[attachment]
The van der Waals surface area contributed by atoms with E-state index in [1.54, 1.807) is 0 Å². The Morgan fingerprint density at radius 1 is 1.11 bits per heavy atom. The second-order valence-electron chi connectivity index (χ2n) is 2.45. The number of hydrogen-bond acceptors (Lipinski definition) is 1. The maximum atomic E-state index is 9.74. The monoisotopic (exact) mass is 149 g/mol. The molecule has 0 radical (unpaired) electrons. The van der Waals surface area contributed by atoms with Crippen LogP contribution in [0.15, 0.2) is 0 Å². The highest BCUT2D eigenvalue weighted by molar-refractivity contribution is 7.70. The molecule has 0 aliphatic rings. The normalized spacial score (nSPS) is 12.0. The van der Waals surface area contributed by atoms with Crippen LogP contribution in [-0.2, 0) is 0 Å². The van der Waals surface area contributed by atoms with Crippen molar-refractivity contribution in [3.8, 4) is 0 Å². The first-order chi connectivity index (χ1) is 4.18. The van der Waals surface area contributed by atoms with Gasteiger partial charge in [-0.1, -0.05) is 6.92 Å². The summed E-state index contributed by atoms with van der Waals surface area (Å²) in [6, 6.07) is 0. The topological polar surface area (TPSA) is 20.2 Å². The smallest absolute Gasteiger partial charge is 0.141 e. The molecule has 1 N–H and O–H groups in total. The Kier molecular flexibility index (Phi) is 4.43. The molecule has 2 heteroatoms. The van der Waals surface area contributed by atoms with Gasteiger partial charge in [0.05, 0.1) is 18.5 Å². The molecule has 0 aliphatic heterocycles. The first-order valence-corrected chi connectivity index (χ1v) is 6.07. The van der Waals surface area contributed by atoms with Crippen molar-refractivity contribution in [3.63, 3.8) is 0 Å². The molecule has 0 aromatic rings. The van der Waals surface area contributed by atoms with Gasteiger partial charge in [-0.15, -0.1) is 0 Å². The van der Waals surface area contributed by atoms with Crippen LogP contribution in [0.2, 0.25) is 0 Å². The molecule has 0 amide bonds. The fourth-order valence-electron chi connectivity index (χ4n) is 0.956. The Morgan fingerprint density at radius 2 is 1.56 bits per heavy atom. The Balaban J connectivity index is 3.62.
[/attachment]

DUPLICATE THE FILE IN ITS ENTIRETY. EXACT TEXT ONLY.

The van der Waals surface area contributed by atoms with E-state index in [1.54, 1.807) is 0 Å². The Morgan fingerprint density at radius 1 is 1.11 bits per heavy atom. The second-order valence-electron chi connectivity index (χ2n) is 2.45. The number of hydrogen-bond acceptors (Lipinski definition) is 1. The maximum atomic E-state index is 9.74. The monoisotopic (exact) mass is 149 g/mol. The molecule has 0 radical (unpaired) electrons. The van der Waals surface area contributed by atoms with Crippen LogP contribution in [0.15, 0.2) is 0 Å². The highest BCUT2D eigenvalue weighted by molar-refractivity contribution is 7.70. The molecule has 0 aliphatic rings. The normalized spacial score (nSPS) is 12.0. The van der Waals surface area contributed by atoms with Crippen LogP contribution in [-0.2, 0) is 0 Å². The van der Waals surface area contributed by atoms with Crippen molar-refractivity contribution in [3.8, 4) is 0 Å². The first-order chi connectivity index (χ1) is 4.18. The van der Waals surface area contributed by atoms with Gasteiger partial charge in [-0.1, -0.05) is 6.92 Å². The summed E-state index contributed by atoms with van der Waals surface area (Å²) in [6, 6.07) is 0. The topological polar surface area (TPSA) is 20.2 Å². The smallest absolute Gasteiger partial charge is 0.141 e. The molecule has 1 N–H and O–H groups in total. The Kier molecular flexibility index (Phi) is 4.43. The molecule has 2 heteroatoms. The van der Waals surface area contributed by atoms with Gasteiger partial charge in [0.05, 0.1) is 18.5 Å². The molecule has 0 aliphatic heterocycles. The first-order valence-corrected chi connectivity index (χ1v) is 6.07. The van der Waals surface area contributed by atoms with Crippen molar-refractivity contribution in [3.63, 3.8) is 0 Å². The molecule has 0 aromatic rings. The van der Waals surface area contributed by atoms with Gasteiger partial charge in [-0.15, -0.1) is 0 Å². The van der Waals surface area contributed by atoms with Crippen LogP contribution in [0.2, 0.25) is 0 Å². The molecule has 0 amide bonds. The fourth-order valence-electron chi connectivity index (χ4n) is 0.956. The Morgan fingerprint density at radius 2 is 1.56 bits per heavy atom. The Balaban J connectivity index is 3.62.